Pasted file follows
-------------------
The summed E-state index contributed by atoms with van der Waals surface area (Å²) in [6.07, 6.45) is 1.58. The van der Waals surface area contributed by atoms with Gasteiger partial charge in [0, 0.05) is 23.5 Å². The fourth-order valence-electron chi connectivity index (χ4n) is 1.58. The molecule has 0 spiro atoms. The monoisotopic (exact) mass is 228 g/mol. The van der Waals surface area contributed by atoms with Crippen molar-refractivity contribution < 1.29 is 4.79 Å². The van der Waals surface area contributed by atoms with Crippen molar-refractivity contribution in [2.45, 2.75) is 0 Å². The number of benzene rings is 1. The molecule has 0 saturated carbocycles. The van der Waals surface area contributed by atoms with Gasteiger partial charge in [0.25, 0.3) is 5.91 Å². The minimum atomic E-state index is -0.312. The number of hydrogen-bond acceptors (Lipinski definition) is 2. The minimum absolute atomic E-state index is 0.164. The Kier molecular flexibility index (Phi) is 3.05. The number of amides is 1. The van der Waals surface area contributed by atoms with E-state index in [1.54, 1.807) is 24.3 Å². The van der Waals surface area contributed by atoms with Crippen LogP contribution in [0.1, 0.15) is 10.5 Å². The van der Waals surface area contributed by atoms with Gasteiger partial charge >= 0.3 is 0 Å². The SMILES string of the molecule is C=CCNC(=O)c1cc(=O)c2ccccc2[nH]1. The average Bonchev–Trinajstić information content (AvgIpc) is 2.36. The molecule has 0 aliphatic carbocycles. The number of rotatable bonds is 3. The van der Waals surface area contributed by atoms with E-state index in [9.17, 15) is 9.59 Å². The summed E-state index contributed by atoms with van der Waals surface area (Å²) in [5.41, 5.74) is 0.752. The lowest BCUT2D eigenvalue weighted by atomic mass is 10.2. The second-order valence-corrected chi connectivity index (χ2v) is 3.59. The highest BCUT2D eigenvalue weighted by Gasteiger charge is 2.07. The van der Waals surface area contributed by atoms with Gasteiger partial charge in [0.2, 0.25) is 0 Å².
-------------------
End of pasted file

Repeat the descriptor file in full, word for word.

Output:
The summed E-state index contributed by atoms with van der Waals surface area (Å²) in [6.07, 6.45) is 1.58. The van der Waals surface area contributed by atoms with Gasteiger partial charge in [0, 0.05) is 23.5 Å². The fourth-order valence-electron chi connectivity index (χ4n) is 1.58. The molecule has 0 spiro atoms. The monoisotopic (exact) mass is 228 g/mol. The van der Waals surface area contributed by atoms with Crippen molar-refractivity contribution < 1.29 is 4.79 Å². The van der Waals surface area contributed by atoms with Crippen molar-refractivity contribution in [2.45, 2.75) is 0 Å². The number of benzene rings is 1. The molecule has 0 saturated carbocycles. The van der Waals surface area contributed by atoms with Gasteiger partial charge in [0.25, 0.3) is 5.91 Å². The minimum atomic E-state index is -0.312. The number of hydrogen-bond acceptors (Lipinski definition) is 2. The minimum absolute atomic E-state index is 0.164. The Kier molecular flexibility index (Phi) is 3.05. The number of amides is 1. The van der Waals surface area contributed by atoms with E-state index in [1.54, 1.807) is 24.3 Å². The van der Waals surface area contributed by atoms with Crippen LogP contribution in [0.1, 0.15) is 10.5 Å². The van der Waals surface area contributed by atoms with Gasteiger partial charge >= 0.3 is 0 Å². The SMILES string of the molecule is C=CCNC(=O)c1cc(=O)c2ccccc2[nH]1. The average Bonchev–Trinajstić information content (AvgIpc) is 2.36. The molecule has 0 aliphatic carbocycles. The number of rotatable bonds is 3. The van der Waals surface area contributed by atoms with E-state index in [9.17, 15) is 9.59 Å². The summed E-state index contributed by atoms with van der Waals surface area (Å²) in [5.41, 5.74) is 0.752. The lowest BCUT2D eigenvalue weighted by atomic mass is 10.2. The second-order valence-corrected chi connectivity index (χ2v) is 3.59. The highest BCUT2D eigenvalue weighted by Gasteiger charge is 2.07. The van der Waals surface area contributed by atoms with Gasteiger partial charge in [0.2, 0.25) is 0 Å².